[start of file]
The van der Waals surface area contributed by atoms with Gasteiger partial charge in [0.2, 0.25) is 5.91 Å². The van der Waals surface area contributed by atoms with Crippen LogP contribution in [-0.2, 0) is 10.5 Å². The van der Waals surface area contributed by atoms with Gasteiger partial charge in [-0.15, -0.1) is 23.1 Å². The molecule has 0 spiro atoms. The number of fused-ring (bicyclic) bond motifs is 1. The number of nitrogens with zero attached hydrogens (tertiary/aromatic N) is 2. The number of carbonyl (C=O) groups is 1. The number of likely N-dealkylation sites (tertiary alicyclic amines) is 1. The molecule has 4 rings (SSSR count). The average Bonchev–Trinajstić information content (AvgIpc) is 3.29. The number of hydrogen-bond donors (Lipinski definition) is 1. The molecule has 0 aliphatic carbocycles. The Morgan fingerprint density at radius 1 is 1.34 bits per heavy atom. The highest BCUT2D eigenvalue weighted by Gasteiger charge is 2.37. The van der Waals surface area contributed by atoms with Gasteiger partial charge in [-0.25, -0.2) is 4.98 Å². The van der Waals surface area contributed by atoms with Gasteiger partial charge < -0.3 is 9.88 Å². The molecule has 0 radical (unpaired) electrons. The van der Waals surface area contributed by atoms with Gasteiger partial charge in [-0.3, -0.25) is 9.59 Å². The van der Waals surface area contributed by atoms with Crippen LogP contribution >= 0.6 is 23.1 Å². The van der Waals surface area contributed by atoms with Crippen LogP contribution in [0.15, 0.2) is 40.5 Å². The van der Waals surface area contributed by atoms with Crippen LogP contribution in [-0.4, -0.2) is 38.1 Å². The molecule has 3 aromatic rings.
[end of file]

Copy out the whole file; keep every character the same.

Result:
The van der Waals surface area contributed by atoms with Gasteiger partial charge in [0.2, 0.25) is 5.91 Å². The van der Waals surface area contributed by atoms with Crippen LogP contribution in [-0.2, 0) is 10.5 Å². The van der Waals surface area contributed by atoms with Gasteiger partial charge in [-0.15, -0.1) is 23.1 Å². The molecule has 0 spiro atoms. The number of fused-ring (bicyclic) bond motifs is 1. The number of nitrogens with zero attached hydrogens (tertiary/aromatic N) is 2. The number of carbonyl (C=O) groups is 1. The number of likely N-dealkylation sites (tertiary alicyclic amines) is 1. The molecule has 4 rings (SSSR count). The average Bonchev–Trinajstić information content (AvgIpc) is 3.29. The number of hydrogen-bond donors (Lipinski definition) is 1. The molecule has 0 aliphatic carbocycles. The Morgan fingerprint density at radius 1 is 1.34 bits per heavy atom. The highest BCUT2D eigenvalue weighted by Gasteiger charge is 2.37. The van der Waals surface area contributed by atoms with Gasteiger partial charge in [-0.25, -0.2) is 4.98 Å². The van der Waals surface area contributed by atoms with Gasteiger partial charge < -0.3 is 9.88 Å². The molecule has 0 radical (unpaired) electrons. The van der Waals surface area contributed by atoms with Gasteiger partial charge in [-0.3, -0.25) is 9.59 Å². The van der Waals surface area contributed by atoms with Crippen LogP contribution >= 0.6 is 23.1 Å². The van der Waals surface area contributed by atoms with Crippen LogP contribution in [0.15, 0.2) is 40.5 Å². The van der Waals surface area contributed by atoms with Crippen LogP contribution in [-0.4, -0.2) is 38.1 Å². The molecule has 3 aromatic rings.